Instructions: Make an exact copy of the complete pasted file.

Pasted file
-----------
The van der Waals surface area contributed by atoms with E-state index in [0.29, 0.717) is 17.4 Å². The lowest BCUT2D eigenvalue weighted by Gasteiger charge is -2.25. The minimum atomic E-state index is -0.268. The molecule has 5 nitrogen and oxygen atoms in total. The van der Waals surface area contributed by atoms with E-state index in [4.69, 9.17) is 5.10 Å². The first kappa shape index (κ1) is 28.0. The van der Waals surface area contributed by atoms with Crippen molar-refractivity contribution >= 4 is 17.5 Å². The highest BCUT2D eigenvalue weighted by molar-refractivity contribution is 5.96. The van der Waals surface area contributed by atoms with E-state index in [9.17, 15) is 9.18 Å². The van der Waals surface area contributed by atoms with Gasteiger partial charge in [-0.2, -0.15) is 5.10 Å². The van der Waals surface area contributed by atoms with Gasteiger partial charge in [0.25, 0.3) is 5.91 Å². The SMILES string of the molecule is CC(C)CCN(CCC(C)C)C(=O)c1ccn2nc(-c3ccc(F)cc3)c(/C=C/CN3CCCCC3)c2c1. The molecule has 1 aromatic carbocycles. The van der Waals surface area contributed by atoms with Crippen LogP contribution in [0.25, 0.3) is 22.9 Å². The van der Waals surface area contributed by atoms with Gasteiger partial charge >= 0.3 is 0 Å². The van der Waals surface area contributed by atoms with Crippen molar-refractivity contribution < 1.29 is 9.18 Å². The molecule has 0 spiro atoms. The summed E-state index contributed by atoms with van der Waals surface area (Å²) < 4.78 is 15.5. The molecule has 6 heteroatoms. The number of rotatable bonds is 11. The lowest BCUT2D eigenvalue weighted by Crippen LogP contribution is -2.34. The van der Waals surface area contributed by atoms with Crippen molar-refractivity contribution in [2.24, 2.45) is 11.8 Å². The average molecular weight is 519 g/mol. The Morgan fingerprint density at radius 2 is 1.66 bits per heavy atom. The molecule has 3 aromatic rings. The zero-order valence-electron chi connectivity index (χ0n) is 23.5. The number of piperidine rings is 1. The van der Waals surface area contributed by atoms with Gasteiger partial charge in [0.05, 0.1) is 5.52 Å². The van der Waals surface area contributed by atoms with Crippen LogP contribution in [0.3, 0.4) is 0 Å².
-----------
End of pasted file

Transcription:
The van der Waals surface area contributed by atoms with E-state index in [0.29, 0.717) is 17.4 Å². The lowest BCUT2D eigenvalue weighted by Gasteiger charge is -2.25. The minimum atomic E-state index is -0.268. The molecule has 5 nitrogen and oxygen atoms in total. The van der Waals surface area contributed by atoms with E-state index in [4.69, 9.17) is 5.10 Å². The first kappa shape index (κ1) is 28.0. The van der Waals surface area contributed by atoms with Crippen molar-refractivity contribution >= 4 is 17.5 Å². The highest BCUT2D eigenvalue weighted by molar-refractivity contribution is 5.96. The van der Waals surface area contributed by atoms with E-state index in [9.17, 15) is 9.18 Å². The van der Waals surface area contributed by atoms with Gasteiger partial charge in [-0.2, -0.15) is 5.10 Å². The van der Waals surface area contributed by atoms with Gasteiger partial charge in [0.25, 0.3) is 5.91 Å². The SMILES string of the molecule is CC(C)CCN(CCC(C)C)C(=O)c1ccn2nc(-c3ccc(F)cc3)c(/C=C/CN3CCCCC3)c2c1. The molecule has 1 aromatic carbocycles. The van der Waals surface area contributed by atoms with Crippen LogP contribution in [0.25, 0.3) is 22.9 Å². The van der Waals surface area contributed by atoms with Gasteiger partial charge >= 0.3 is 0 Å². The van der Waals surface area contributed by atoms with Crippen molar-refractivity contribution < 1.29 is 9.18 Å². The molecule has 0 spiro atoms. The summed E-state index contributed by atoms with van der Waals surface area (Å²) < 4.78 is 15.5. The molecule has 6 heteroatoms. The number of rotatable bonds is 11. The lowest BCUT2D eigenvalue weighted by Crippen LogP contribution is -2.34. The van der Waals surface area contributed by atoms with Crippen molar-refractivity contribution in [2.24, 2.45) is 11.8 Å². The average molecular weight is 519 g/mol. The Morgan fingerprint density at radius 2 is 1.66 bits per heavy atom. The molecule has 3 aromatic rings. The zero-order valence-electron chi connectivity index (χ0n) is 23.5. The number of piperidine rings is 1. The van der Waals surface area contributed by atoms with Gasteiger partial charge in [0.05, 0.1) is 5.52 Å². The van der Waals surface area contributed by atoms with Crippen LogP contribution in [0.3, 0.4) is 0 Å².